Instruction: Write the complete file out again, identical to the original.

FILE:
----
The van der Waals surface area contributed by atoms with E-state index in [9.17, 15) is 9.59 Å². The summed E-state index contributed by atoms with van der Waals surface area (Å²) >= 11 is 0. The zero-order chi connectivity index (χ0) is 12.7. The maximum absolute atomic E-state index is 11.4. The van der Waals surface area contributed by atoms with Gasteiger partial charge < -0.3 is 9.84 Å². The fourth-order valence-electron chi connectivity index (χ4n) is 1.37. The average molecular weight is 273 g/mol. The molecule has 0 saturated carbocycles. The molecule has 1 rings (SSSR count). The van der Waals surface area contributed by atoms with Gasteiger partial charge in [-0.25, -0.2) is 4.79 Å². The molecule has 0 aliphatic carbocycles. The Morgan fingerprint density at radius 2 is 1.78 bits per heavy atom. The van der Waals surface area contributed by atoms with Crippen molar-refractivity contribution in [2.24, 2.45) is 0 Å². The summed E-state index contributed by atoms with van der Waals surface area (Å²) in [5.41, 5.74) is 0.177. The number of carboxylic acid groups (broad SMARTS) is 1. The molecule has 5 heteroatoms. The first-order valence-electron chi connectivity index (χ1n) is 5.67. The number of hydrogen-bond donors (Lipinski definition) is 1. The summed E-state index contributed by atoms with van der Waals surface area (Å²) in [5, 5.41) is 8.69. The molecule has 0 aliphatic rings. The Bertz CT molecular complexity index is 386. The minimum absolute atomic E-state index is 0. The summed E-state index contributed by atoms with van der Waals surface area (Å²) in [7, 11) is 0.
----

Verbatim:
The van der Waals surface area contributed by atoms with E-state index in [9.17, 15) is 9.59 Å². The summed E-state index contributed by atoms with van der Waals surface area (Å²) >= 11 is 0. The zero-order chi connectivity index (χ0) is 12.7. The maximum absolute atomic E-state index is 11.4. The van der Waals surface area contributed by atoms with Gasteiger partial charge < -0.3 is 9.84 Å². The fourth-order valence-electron chi connectivity index (χ4n) is 1.37. The average molecular weight is 273 g/mol. The molecule has 0 saturated carbocycles. The molecule has 1 rings (SSSR count). The van der Waals surface area contributed by atoms with Gasteiger partial charge in [-0.25, -0.2) is 4.79 Å². The molecule has 0 aliphatic carbocycles. The Morgan fingerprint density at radius 2 is 1.78 bits per heavy atom. The van der Waals surface area contributed by atoms with Crippen molar-refractivity contribution in [2.24, 2.45) is 0 Å². The summed E-state index contributed by atoms with van der Waals surface area (Å²) in [5.41, 5.74) is 0.177. The number of carboxylic acid groups (broad SMARTS) is 1. The molecule has 5 heteroatoms. The first-order valence-electron chi connectivity index (χ1n) is 5.67. The number of hydrogen-bond donors (Lipinski definition) is 1. The summed E-state index contributed by atoms with van der Waals surface area (Å²) in [5, 5.41) is 8.69. The molecule has 0 aliphatic rings. The Bertz CT molecular complexity index is 386. The minimum absolute atomic E-state index is 0. The summed E-state index contributed by atoms with van der Waals surface area (Å²) in [7, 11) is 0.